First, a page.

Wednesday, September 02, 2009

 

Movin' On Up


The Kenai Peninsula Orchestra's next concert will be at the end of October. As part of the bill, our community beginner/intermediate string orchestra will also be playing three pieces. But on top of that, I will be sitting in with the KPO for their set - along with a few other members from our strings group. We'll be playing "Pirates of the Caribbean", "Funeral March for a Marionette", and "The Hall of the Mountain King", among others.

This is a huge step for me - I'm going to have to double up my practice routines over the next eight weeks if I want to be anywhere near ready. I'll be scheduling extra lessons over the next month to work on some of the trickier passages with my teacher (who is principal cello).

Of course, that little guy on my left shoulder is already hollering at me: "no way...", "you're nowhere near ready...", "maybe you should wait another year...", etc. But my teacher was very supportive and told me that although it won't be easy, I'm definitely ready for this.

I'm really looking forward to this. Grieg's "Pier Gynt Suite" has been a favorite since my early teens; and I particularly like "The Hall of the Mountain King" (along with "Anitra's Dance"). I can't believe I'll actually be performing it with my cello!

At today's lesson (#73) we played through the Marcello "Sonata" and the Bach "Minuets" from Suzuki 4. I've progressed rather well on both these pieces, and we identified a handful of areas to fine tune as I continue to work up to speed. She commented that my rhythm and timing were really quite good [A first!].

Primary issues to pay attention to:
1) accuracy of shifts - identify the target note for each shift, even if I won't actually play that note; slide my fingers along the strings to the appropriate note instead of throwing my hand in hopes of hitting the right place;
2) relax thumb pressure - try playing those tricky parts without using my thumb at all;
3) play with all my fingers closer to the strings, watching for sloppy hand "shape";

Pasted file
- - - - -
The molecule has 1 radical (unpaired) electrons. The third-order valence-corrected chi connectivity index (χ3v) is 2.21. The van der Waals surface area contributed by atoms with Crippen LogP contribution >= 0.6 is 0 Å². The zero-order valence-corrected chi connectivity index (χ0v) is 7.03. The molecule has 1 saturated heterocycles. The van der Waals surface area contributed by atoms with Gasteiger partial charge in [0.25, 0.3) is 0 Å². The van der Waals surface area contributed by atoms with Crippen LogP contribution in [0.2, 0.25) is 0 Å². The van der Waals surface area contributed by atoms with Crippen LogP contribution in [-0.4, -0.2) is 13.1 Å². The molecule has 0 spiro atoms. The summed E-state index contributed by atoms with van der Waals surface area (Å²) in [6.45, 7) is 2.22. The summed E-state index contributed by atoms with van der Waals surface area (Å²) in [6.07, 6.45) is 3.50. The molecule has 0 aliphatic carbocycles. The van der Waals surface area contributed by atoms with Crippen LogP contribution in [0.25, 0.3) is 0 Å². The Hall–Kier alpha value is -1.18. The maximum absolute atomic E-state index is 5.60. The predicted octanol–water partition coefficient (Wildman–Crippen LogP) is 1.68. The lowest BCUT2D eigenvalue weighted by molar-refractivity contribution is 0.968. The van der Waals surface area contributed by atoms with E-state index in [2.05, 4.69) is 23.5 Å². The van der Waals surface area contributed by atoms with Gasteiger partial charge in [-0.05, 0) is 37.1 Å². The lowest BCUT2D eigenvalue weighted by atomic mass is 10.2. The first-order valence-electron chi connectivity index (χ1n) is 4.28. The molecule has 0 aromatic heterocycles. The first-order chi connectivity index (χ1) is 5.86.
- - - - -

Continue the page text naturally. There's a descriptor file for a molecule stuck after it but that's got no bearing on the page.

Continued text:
4) practice appropriate thumb movement during extensions;
5) relax and breathe - play with less tension, don't stress so much about hitting the right notes, etc.
6) start listening to Tchaikovsky's "Chanson Triste" on the Suzuki 4 CD; and follow along by reading the music in tenor clef.

Comments:
Hi. I greatly enjoy your blog! Wanted to encourage you about the music in your orchestra. We played both "Pirates" and "Hall" in my orchestra and they were great fun-especially Pirates! One part is extremely cello challenging- play what you can and enjoy the rest!
 
Way!! Performing with limited practice is a great thing to learn, and performing real music with an orchestra is a great step. Sometime I'll scare you with my horror story of joining my first orchestra and sight-reading the finale of Tchaikovsky's Fourth Symphony the next day. It was terrifying--but exhilarating.
 
it'll be hard...but the only way to really learn is to just immerse yourself!! you will be fine!
 
Wo0t! I am so excited for you! I am actually doing the reverse: playing with a really good amateur orchestra every now and again just to rehab my numb hands. The fear is the same: Beethoven 9 is on the menu for this concert. But the great thing is that you can practice and rehearse your way up to a whole new level of competence. I am really looking forward to hearing from you the day after the concert. Double Wo0t!

Your word verifications are always the best. Today is "drolt". Indeed.
 
Congratulations! Sounds wonderful.
 
Your notes from your lesson sound like mine! I think we're paralleling. :)

Peer Gynt was great fun indeed when my orchestra played it. The cello absolutely drives 'Hall'. I'm most fond of 'Ase's Death'; it's a good challenge to see how quiet you can get, and the mute adds such a unique sound.
 
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